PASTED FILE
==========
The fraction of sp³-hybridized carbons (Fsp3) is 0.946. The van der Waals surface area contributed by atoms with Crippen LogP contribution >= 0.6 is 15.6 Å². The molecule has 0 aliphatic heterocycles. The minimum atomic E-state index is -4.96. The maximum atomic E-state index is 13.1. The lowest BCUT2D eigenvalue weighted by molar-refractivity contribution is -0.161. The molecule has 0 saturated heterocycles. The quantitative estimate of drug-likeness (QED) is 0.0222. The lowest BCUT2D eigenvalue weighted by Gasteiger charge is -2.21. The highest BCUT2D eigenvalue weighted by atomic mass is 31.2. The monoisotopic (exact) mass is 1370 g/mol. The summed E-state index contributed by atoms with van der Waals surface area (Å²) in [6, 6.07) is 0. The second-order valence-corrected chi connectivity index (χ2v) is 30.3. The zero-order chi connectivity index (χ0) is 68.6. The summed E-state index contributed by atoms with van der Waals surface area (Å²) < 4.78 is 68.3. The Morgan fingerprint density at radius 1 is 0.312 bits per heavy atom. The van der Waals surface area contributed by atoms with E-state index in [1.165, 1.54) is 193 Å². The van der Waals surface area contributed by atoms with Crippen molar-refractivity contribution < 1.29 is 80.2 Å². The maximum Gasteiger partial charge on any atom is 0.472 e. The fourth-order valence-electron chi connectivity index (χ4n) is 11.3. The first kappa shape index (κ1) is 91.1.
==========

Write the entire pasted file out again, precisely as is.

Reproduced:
The fraction of sp³-hybridized carbons (Fsp3) is 0.946. The van der Waals surface area contributed by atoms with Crippen LogP contribution >= 0.6 is 15.6 Å². The molecule has 0 aliphatic heterocycles. The minimum atomic E-state index is -4.96. The maximum atomic E-state index is 13.1. The lowest BCUT2D eigenvalue weighted by molar-refractivity contribution is -0.161. The molecule has 0 saturated heterocycles. The quantitative estimate of drug-likeness (QED) is 0.0222. The lowest BCUT2D eigenvalue weighted by Gasteiger charge is -2.21. The highest BCUT2D eigenvalue weighted by atomic mass is 31.2. The monoisotopic (exact) mass is 1370 g/mol. The summed E-state index contributed by atoms with van der Waals surface area (Å²) in [6, 6.07) is 0. The second-order valence-corrected chi connectivity index (χ2v) is 30.3. The zero-order chi connectivity index (χ0) is 68.6. The summed E-state index contributed by atoms with van der Waals surface area (Å²) < 4.78 is 68.3. The Morgan fingerprint density at radius 1 is 0.312 bits per heavy atom. The van der Waals surface area contributed by atoms with E-state index in [1.165, 1.54) is 193 Å². The van der Waals surface area contributed by atoms with Crippen molar-refractivity contribution < 1.29 is 80.2 Å². The maximum Gasteiger partial charge on any atom is 0.472 e. The fourth-order valence-electron chi connectivity index (χ4n) is 11.3. The first kappa shape index (κ1) is 91.1.